To focus on their Planet franchises, in 2015, they handed the reins of Brick Bodies to their now-40-year-old daughter, Vicki Brick Zupancic, a former Division 1 and international basketball player, naming her CEO.
Their hard work has made them successful beyond their wildest dreams, which is also why they feel it’s so important to give back. In addition to running the gyms, they have donated their time and talents—and a small fortune—to the John W. Brick Mental Health Foundation, which they founded as a way of honoring Victor’s oldest brother John, who died of complications from schizophrenia.
The Bricks say that they see giving back as yet another path to wellness. “Giving back is part of our DNA,” says Lynne. “Giving…is a sign of gratitude. And the more you give, the more you get—it feels good to give.”
Victor circles back to a favorite story in the Bible to bring home the point about sharing one’s fortune when you’ve been lucky enough to acquire one.
“There’s the story of the rich man who came to Jesus and asked what he could do to get in the Kingdom of Heaven,” says Victor. “And Jesus said, ‘Sell all that you have, give it to the poor, and follow me.’ And the man went away despondent for he was a rich man and had many possessions—people want to do it, but they just can’t. And then every now and then someone takes a stand for something. And they are the ones who change the world.”
This story resonates with Victor and Lynne personally—if you have something, give it away, make a difference, take a stand for something, and change the world along the way…
Despite outward appearances, life has not been all Champagne wishes and caviar dreams. Victor was born in Okinawa, Japan, to a Filipino mother and an American father, the fourth of five children. He spent his early years in Honolulu. When Victor was eight, his family moved to Silver Spring, where his dad, a second lieutenant in the U.S. Army, worked for the Navy’s Bureau of Yards and Docks, and later the Washington Area Transit Authority, supervising the acquisition of real estate for the subway system.
When Victor was in middle school and his brother John was in high school, John was diagnosed with schizophrenia. Later, when his youngest brother, Bob, was in college, he, too, was diagnosed with the rare disease that strikes roughly one percent of the world’s population. “The NIH wanted to study the family and their genetics,” recalls Lynne.
Victor found solace and salvation through sports, first at Silver Spring Boys Club, then Silver Spring’s White Oak Junior High, and Springbrook High School. Athletics offered an avenue, at a time when anti-Asian sentiment ran high.
“We were people of color in a totally white community, not long after WWII. Sports were a way for us to prove ourselves—and we proved ourselves very well,” says Victor. “My brother Merrill played football and basketball and ran track, I played basketball and ran track, and John was a runner.”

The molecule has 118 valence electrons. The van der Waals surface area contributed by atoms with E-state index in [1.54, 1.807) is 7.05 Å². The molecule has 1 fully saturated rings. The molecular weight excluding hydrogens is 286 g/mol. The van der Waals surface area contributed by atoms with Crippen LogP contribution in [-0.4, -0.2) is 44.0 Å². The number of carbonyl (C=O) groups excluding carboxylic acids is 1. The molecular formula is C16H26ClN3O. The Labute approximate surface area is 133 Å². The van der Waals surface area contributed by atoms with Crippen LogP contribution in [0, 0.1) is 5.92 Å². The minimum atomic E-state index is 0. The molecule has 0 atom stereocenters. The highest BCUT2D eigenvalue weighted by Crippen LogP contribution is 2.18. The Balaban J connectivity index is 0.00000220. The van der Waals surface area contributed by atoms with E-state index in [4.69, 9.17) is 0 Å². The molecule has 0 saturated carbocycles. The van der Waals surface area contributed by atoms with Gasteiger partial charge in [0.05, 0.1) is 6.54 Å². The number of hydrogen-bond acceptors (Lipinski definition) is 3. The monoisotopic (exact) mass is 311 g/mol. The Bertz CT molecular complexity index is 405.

Despite their heartache, the stress, and, in Victor’s words “constant crisis management,” the Bricks stayed strong as a family unit.
“We are firm believers that tough times don’t build character, they reveal it,” says Victor, his background as a motivational speaker evident in almost everything he says. “John pulled our family together. We rallied around John because of my parents. I saw how my mother was devoted to John every bit as much as she was to Merrill and me—and I followed suit.”
It was difficult for Victor. There was one time when he had to come to the rescue when Bob landed in jail after a psychotic episode in Canada. And he struggled watching John wreck car after car, unable to hold down a job, occasionally finding himself homeless. Nonetheless, Victor lights up when he talks about his brothers.
“John was always different,” he says. “He was always socially inappropriate, and I rarely ever remember him being happy, but he was brilliant, and he passed on his love of reading and history to me. He wrote this short story once, and I’ll never forget, he described this character as ‘marvelously gifted and tragically flawed’—that was my brother. I took all the great things from him, and I learned from them—and I tried to help him with his flaws.”
Through the turmoil, Victor says, it was Lynne, a former nurse at the R Adams Cowley Shock Trauma Center at the University of Maryland, who was his “rock.”
“I understood that it was mental illness,” says Lynne. “And with my nursing background and my DNA to care for other people, I knew that he couldn’t help it. When he had his issues, everyone in the family rallied—and I was part of the rally team to surround John with love.”
Victor and Lynne encouraged John to live a healthy lifestyle, as a companion to his medical care. “He didn’t get support or encouragement in that direction, not from the medical profession and not even from my parents, because that wasn’t deemed as very effective or important,” says Victor. Adds Lynne, “We tried to help John with lifestyle choices, getting sleep, exercise, nutrition—those were things he could have control over, but it got to a point where he refused to listen.”
By 2005, John was 62 years old and living in a trailer park in Port Orange, Florida, just outside of Daytona Beach and three miles down the road from his parents. “He began to withdraw from society and from contact with the outside world,” says Victor.